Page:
URBAN GROWTH AREA ELEMENT
From Jefferson County Comprehensive Plan, Chapter 2, about the Urban Growth Element. These excerpts have important points to consider related to the Hadlock UGA highlighted in bold text.
“There is no sanitary sewer system presently in the UGA. All wastewater treatment is provided either by individual on-site septic systems or small community-based on-site systems. The Jefferson County Environmental Health Department records indicate no significant failure rates for existing on-site systems in the UGA.”
“In the case of Irondale & Port Hadlock, the lack of a community sewer system is a significant impediment to economic activity since it limits overall employment density and certain economic activities that may be water-use intensive or require special waste processing needs.“
“The Irondale & Port Hadlock (UGA) water system serves the entire UGA and is part of a network of interconnected public water supply systems that serve the Quimper Peninsula operated by the PUD. The UGA system currently has 1,850 connections and projects a total of 3,171 connections by 2025. The water system was purchased by the PUD from the City of Port Townsend in 2002. The system contains two major wells: the Sparling Well and the Kivley Well. The Sparling well and treatment plant currently serve as the primary water supply source for the UGA, the Sparling well was originally drilled to augment the surface water supply to the Irondale and Port Hadlock area from the City of Port Townsend water supply line. The Kivley well was brought on line in 1972 to provide an additional supply.”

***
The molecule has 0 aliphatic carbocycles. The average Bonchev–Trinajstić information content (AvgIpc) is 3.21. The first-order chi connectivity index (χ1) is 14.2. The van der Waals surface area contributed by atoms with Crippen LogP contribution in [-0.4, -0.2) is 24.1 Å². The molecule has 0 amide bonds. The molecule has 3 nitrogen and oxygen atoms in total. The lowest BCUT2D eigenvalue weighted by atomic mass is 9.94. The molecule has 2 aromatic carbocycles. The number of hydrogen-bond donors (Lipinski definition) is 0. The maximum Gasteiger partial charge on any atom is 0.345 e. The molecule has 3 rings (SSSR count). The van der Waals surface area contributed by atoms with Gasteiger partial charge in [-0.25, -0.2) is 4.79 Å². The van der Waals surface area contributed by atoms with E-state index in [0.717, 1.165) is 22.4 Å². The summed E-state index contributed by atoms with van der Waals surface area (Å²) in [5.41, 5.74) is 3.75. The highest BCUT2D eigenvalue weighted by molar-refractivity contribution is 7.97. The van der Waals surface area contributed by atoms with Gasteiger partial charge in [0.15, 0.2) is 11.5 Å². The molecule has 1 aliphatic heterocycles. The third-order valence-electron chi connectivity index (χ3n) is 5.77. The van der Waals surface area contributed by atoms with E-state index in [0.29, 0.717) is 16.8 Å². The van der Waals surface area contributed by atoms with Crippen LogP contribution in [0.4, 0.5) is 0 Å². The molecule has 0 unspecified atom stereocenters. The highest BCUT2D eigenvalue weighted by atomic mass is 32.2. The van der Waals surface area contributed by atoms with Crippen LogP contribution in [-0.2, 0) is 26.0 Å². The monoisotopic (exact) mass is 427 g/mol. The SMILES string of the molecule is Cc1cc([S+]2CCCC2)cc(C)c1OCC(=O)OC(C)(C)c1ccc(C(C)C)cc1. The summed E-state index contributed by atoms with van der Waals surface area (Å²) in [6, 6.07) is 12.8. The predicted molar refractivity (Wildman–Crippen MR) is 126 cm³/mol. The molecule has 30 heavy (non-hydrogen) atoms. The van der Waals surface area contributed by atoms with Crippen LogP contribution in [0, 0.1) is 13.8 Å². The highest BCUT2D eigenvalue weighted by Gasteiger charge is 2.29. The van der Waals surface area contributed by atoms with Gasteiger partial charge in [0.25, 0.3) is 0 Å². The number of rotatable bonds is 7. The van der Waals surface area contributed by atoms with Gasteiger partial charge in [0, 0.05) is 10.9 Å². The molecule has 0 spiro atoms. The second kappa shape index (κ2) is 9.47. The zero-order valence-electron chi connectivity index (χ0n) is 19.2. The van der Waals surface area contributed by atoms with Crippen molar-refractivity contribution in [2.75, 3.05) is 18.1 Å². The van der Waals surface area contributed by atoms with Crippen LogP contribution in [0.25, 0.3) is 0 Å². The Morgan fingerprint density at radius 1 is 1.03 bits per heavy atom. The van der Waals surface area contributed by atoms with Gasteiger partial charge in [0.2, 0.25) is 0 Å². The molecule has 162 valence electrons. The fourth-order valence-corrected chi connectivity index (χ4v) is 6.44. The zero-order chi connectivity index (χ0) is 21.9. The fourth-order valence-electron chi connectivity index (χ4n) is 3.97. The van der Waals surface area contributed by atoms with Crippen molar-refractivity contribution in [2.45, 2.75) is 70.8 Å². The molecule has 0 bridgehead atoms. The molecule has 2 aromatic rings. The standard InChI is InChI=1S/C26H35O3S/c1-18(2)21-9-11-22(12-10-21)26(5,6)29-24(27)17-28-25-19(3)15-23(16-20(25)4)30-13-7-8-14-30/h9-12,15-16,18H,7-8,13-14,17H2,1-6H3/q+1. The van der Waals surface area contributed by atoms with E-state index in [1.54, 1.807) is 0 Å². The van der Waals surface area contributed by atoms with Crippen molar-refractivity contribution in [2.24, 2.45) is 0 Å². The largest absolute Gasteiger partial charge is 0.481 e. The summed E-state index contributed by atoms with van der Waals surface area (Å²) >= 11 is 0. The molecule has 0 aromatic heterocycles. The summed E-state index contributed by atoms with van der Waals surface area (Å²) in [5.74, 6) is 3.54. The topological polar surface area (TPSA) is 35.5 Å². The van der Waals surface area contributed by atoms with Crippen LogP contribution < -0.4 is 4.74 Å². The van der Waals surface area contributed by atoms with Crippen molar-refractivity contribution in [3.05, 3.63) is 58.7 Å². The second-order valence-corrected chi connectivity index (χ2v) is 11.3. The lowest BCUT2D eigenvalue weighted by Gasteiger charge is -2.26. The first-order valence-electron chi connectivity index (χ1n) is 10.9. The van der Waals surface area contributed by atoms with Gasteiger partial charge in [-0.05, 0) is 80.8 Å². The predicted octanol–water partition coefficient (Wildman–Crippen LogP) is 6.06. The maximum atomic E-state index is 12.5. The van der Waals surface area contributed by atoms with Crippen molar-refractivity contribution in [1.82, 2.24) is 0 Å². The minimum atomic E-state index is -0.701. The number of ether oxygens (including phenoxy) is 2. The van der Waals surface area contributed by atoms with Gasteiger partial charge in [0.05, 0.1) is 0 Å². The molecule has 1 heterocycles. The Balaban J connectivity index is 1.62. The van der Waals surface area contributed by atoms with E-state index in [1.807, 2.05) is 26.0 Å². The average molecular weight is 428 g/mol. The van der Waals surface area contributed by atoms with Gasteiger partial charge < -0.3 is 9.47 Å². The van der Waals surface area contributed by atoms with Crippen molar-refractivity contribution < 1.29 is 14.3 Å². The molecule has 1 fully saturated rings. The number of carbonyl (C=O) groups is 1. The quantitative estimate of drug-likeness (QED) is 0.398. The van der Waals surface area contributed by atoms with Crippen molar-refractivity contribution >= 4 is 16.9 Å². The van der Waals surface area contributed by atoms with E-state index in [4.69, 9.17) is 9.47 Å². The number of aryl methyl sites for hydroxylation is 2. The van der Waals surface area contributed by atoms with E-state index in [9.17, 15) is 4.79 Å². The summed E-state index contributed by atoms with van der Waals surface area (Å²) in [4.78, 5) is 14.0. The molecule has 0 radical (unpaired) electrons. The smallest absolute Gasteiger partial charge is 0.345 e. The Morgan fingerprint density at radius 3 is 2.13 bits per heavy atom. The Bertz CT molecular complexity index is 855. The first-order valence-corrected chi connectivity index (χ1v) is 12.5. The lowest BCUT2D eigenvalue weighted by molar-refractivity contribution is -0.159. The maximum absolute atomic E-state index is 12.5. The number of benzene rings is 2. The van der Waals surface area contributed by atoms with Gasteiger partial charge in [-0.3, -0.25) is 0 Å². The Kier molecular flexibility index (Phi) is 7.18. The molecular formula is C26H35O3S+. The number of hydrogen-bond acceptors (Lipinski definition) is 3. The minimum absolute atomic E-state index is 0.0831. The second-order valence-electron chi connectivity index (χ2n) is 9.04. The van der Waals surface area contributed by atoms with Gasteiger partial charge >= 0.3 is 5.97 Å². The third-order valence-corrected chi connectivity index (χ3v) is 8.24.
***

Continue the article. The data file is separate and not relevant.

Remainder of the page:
“The existing water supply source meets the current demands on the UGA water system, however the wells need to be brought up to their full water right. PUD studies indicate that if the state DOH water system design standard of 466 gpd/ERU is used, the UGA water system may only have enough water until the year 2015. The PUD indicates, however, that based on an average daily demand of 350 gpd/ERU (actual PUD consumption records), the PUD water system supply has adequate water rights sources for the 20 year planning period. The PUD water system plans indicate that a water conservation plan, lower actual UGA water usage (based on local consumption records) and planned system improvements will result in enough water supply to meet the 20 year planning horizon. However, in the best interest of a regional approach to water resource management, the PUD is also in discussion with the City of Port Townsend about purchasing and treating additional wholesale water for the PUD water system. This may provide for a more equitable and better long-term solution to meeting projected demands on the resource.“